• The theatres: Greater Union is kinda dingy, and needs a facelift, but has that stuck-in-time dampness that is not without charm; Forum is closest to the Civic in its oldey look and feel, but watch out for vertigo when you climb those very steep steps to get to your seat; ACMI looks the cleanest and newest and the seating is spacious (it's also worth looking around the building).
  • There are ads before the films (including MIFF’s own art-film spoofs), so it gets a bit annoying seeing the same ones if you’re seeing a lot of films.
  • Audiences here love to CLAP and WALK OUT.

Forum theatre, Flinders St.
Here’s what i caught (my picks reflect a conscious decision to avoid seeing films that were playing at NZFF, just so, y’know to make it all the more special):

DAY ONE (04.08.11)

Maybe it was post-journey exhaustion setting in or whatever but the first day didn’t get off to a shining start with a double feature of Stephane Lafleur’s Familiar Ground and Alexandr Mindadze’s Innocent Saturday, the latter being the film that I was most hyped about. I picked Familiar Ground (which translates to Familiar Grounds on-screen) on the basis of its time travel element, and Lafleur’s supposedly droll take on it, but it turns out that it plays such a small part that it almost barely warrants a mention. This is NOT a time travel or sci-fi film. It’s a fairly standard deadpan, deeply mundane family-dysfunction indie that’s nice to look at and occasionally dryly amusing, but overall kinda ho-hum.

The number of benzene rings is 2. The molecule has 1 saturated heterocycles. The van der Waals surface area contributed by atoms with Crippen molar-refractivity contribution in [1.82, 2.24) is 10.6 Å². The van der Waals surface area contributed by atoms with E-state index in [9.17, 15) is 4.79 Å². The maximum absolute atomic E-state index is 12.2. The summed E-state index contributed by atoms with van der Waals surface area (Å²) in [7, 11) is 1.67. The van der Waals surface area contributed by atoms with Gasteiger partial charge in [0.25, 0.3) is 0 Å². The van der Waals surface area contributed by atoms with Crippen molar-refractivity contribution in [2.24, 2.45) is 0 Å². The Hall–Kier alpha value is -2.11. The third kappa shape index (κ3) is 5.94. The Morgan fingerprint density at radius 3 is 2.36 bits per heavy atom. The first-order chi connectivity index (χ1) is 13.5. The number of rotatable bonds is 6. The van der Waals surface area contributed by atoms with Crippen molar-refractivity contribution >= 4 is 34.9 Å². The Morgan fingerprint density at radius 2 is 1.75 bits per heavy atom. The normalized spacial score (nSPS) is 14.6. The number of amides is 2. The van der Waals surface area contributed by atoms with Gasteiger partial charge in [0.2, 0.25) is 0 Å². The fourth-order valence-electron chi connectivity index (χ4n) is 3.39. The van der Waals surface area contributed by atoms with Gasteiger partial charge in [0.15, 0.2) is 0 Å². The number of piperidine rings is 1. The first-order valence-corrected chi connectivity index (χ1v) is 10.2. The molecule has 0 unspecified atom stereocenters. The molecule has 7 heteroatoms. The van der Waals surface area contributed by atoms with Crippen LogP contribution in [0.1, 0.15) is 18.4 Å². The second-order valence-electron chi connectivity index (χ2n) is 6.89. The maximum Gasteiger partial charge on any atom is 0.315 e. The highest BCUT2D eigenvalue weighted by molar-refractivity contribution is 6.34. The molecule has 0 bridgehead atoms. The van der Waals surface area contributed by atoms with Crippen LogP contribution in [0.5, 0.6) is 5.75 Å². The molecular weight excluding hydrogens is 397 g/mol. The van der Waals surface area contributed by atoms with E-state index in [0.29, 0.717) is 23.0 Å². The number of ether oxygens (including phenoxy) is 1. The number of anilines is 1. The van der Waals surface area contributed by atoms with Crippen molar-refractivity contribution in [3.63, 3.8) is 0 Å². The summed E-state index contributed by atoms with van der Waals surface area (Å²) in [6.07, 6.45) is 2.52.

Innocent Saturday jumped out at me for two reasons: (1) it’s shot by Oleg Mutu who shot the stunning 4 Months, 3 Months & 2 Days, and (2) its Chernobyl setting. In the film Chernobyl’s just happened, and we follow a Communist party member who’s learned of the explosion, but instead of quickly getting the hell out of town (he does try), he ends up getting drunk at a wedding party and playing drums for the wedding band while his girlfriend sings. This film had more walkouts than any other film I’ve seen this year, maybe ever. People were dropping like flies. It was almost exhilarating to experience. Blame it on Mutu’s non-stop vom-inducing hand-held cinematography, and the lack of anything that actually happened. It felt like the entire thing was one long, unforgettably boozy wedding night. Although undeniably electrifying in spots (the ominous opening, the centrepiece band performance), the film will definitely wear you down. I think I was expecting something more predictably apocalyptic, but I admire it for taking a less obvious approach.